Hello Jenifer,

      Thanks for writing and we are sorry to hear about Maddie. It sounds like she has an amazing family :-). We’re not veterinarians here in customer support so we can’t offer medical advice. However, we can provide you with information based on Dr. Dressler’s writing

      Deciding on a treatment plan for your dog is a hard decision to make as there are so many things to take into consideration (finances, your dog’s personality, your personality, treatment options, age, etc), and there really is no one right fit because each dog, and their health situation is different–- this is where Treatment Plan Analysis can be really beneficial. Here’s an article on how to end treatment plan analysis paralysis https://www.dogcancerblog.com/blog/make-decisions-dog-cancer-treatments/ and an article on Cancer Treatment at My Dog’s Age https://www.dogcancerblog.com/blog/but-cancer-treatment-at-my-dogs-age/ that you may find useful 🙂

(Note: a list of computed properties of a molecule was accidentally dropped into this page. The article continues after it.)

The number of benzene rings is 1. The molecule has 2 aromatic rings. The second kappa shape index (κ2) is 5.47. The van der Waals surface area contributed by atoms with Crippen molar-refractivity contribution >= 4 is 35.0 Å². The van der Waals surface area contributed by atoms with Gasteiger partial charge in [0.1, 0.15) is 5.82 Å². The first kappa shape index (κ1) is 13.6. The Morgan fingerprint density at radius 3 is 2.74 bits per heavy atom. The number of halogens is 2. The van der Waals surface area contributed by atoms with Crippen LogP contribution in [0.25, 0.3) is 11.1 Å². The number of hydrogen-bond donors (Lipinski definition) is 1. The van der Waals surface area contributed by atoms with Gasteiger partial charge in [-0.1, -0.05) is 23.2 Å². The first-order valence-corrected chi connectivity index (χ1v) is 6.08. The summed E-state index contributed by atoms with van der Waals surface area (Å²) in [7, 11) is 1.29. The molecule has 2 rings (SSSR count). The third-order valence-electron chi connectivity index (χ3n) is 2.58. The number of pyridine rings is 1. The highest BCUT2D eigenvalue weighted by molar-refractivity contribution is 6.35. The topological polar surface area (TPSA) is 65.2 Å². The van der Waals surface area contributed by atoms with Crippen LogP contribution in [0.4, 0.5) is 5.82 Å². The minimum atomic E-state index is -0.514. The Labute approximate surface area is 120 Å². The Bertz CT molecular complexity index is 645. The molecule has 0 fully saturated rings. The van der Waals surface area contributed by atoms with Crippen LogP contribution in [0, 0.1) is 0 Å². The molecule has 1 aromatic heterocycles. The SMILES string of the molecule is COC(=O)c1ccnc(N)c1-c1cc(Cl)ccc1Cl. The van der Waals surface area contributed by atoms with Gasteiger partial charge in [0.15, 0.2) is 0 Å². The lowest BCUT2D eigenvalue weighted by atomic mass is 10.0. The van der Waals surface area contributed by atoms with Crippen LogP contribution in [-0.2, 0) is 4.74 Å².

You also have to factor in your guardian type– do you want your dog to be as comfortable as possible? Are you okay with handling the side effects of particular treatments? How important is quality of life? Do you think she would be the same after another surgery? Here’s a link to an article on guardian types that you may find helpful: https://www.dogcancerblog.com/blog/why-your-personality-is-so-important-to-your-dog-with-cancer/

      In the Dog Cancer Survival Guide, Dr. D writes that there are a number of treatment options (besides surgery, chemo and radiation) in the Full Spectrum Cancer Care that you could consider, under your vet’s supervision– Nutraceuticals, Diet, Brain Chemistry Modification, and Immune System Boosters and Anti-Metastics 🙂 Here’s an overview article on Full Spectrum Cancer Care that may be useful: https://www.dogcancerblog.com/blog/what-is-full-spectrum-cancer-care/